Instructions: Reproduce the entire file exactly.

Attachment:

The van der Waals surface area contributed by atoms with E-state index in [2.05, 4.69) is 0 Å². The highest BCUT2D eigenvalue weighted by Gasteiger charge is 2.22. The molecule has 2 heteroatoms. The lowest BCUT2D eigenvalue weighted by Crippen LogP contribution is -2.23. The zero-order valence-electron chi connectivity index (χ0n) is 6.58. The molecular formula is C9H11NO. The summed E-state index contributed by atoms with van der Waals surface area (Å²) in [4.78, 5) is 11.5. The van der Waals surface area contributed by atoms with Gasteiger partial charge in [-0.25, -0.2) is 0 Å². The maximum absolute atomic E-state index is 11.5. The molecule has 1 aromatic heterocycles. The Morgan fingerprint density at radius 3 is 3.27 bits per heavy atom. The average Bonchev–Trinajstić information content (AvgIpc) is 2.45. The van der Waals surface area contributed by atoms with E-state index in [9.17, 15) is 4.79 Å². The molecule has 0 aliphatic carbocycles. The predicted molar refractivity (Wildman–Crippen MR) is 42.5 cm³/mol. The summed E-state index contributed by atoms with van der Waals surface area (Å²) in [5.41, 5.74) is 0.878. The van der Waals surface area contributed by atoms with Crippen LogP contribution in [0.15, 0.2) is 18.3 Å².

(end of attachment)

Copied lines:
The van der Waals surface area contributed by atoms with E-state index in [2.05, 4.69) is 0 Å². The highest BCUT2D eigenvalue weighted by Gasteiger charge is 2.22. The molecule has 2 heteroatoms. The lowest BCUT2D eigenvalue weighted by Crippen LogP contribution is -2.23. The zero-order valence-electron chi connectivity index (χ0n) is 6.58. The molecular formula is C9H11NO. The summed E-state index contributed by atoms with van der Waals surface area (Å²) in [4.78, 5) is 11.5. The van der Waals surface area contributed by atoms with Gasteiger partial charge in [-0.25, -0.2) is 0 Å². The maximum absolute atomic E-state index is 11.5. The molecule has 1 aromatic heterocycles. The Morgan fingerprint density at radius 3 is 3.27 bits per heavy atom. The average Bonchev–Trinajstić information content (AvgIpc) is 2.45. The van der Waals surface area contributed by atoms with E-state index in [9.17, 15) is 4.79 Å². The molecule has 0 aliphatic carbocycles. The predicted molar refractivity (Wildman–Crippen MR) is 42.5 cm³/mol. The summed E-state index contributed by atoms with van der Waals surface area (Å²) in [5.41, 5.74) is 0.878. The van der Waals surface area contributed by atoms with Crippen LogP contribution in [0.15, 0.2) is 18.3 Å².